Mortgages are at their most affordable in 14 years, according to new research by Halifax that examined repayments in proportion to income.
The bank's Affordability Review revealed that mortgage payments accounted for 27% of a new borrower's income in the second quarter of 2013, significantly below the average of 36% recorded over the past 30 years.
In stark contrast, at the height of the housing market boom in 2007 mortgage payments in proportion to income reached a peak of 48%.
The bank attributes lower house prices and falling mortgage rates, due to the launch of the Government's Funding for Lending Scheme in August last year, as the drivers of improved affordability.
However, the research also uncovered the clear north / south divide that exists within the housing market, with mortgage payments in proportion to disposable earnings at their lowest in Northern Ireland (17%), Scotland (19%), Yorkshire and the Humber (22%) and the North West (23%).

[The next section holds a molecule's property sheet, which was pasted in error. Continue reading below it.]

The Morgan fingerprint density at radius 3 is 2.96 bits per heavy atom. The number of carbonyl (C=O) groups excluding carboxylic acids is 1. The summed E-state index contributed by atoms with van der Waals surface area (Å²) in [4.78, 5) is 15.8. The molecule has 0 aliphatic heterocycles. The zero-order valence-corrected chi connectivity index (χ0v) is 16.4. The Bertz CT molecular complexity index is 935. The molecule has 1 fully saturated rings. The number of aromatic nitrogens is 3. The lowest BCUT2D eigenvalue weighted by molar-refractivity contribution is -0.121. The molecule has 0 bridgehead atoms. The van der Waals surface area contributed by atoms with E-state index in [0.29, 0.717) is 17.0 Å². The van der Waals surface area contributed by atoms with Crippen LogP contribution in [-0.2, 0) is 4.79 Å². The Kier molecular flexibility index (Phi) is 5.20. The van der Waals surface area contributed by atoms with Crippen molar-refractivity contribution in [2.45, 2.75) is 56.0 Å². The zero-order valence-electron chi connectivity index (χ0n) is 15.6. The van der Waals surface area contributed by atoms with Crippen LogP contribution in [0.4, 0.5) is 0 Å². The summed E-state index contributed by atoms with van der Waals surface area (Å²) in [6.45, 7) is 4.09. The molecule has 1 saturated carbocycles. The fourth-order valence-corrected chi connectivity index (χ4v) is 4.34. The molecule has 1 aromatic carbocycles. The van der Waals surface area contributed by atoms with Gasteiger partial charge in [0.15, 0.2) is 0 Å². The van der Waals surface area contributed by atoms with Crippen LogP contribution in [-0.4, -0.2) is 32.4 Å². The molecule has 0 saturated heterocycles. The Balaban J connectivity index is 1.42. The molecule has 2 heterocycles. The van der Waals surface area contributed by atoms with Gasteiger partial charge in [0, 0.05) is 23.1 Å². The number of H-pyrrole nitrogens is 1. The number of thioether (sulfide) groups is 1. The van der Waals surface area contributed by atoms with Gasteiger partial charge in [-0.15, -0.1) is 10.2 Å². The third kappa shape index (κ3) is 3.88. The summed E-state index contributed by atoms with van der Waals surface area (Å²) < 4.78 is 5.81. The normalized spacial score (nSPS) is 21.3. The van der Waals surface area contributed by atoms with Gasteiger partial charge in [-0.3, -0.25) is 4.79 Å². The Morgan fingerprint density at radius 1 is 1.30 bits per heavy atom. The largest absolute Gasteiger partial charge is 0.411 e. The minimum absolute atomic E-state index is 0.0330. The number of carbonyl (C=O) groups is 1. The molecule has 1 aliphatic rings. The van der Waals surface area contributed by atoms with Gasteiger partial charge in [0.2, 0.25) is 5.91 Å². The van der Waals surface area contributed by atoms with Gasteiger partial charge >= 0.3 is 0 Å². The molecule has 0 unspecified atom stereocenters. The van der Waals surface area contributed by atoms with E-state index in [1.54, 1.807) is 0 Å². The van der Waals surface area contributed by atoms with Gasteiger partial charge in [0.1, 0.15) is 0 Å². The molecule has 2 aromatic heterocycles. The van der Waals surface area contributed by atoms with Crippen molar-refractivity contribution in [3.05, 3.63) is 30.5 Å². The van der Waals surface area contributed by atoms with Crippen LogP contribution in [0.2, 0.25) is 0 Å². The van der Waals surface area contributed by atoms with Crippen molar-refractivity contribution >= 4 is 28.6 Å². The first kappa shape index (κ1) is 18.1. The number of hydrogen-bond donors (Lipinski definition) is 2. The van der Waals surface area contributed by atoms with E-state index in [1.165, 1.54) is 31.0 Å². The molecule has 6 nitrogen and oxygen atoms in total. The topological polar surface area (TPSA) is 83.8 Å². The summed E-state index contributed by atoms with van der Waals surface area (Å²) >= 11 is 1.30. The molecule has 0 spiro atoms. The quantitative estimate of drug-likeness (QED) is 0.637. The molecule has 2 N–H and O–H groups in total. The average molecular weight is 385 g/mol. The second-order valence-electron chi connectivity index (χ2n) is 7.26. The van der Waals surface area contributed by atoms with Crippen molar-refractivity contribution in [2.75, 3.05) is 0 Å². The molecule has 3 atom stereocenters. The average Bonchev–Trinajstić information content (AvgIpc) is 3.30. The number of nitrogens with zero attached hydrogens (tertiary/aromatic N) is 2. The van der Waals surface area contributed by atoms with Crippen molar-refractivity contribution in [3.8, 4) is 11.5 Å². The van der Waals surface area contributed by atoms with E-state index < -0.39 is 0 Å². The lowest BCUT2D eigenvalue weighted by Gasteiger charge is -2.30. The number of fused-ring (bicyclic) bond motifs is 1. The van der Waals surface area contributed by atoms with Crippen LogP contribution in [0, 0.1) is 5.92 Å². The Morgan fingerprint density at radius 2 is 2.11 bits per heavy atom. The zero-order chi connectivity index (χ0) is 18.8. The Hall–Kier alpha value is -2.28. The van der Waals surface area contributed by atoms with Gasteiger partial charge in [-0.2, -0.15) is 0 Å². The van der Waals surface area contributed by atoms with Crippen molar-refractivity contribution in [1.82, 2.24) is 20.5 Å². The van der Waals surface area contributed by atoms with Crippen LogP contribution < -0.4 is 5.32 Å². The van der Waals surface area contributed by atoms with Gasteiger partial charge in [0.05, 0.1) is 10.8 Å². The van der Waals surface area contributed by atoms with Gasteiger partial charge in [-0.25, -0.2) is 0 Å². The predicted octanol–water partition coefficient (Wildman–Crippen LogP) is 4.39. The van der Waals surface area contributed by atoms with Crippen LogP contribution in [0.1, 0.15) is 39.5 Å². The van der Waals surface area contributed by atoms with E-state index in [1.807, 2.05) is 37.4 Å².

Payments were highest in Greater London (36%), the South East (34%) and the South West (32%).
"Improved mortgage affordability has been a key factor supporting housing demand and is helping to stimulate the modest recovery that we are currently seeing," commented Craig McKinlay, mortgage director at Halifax.
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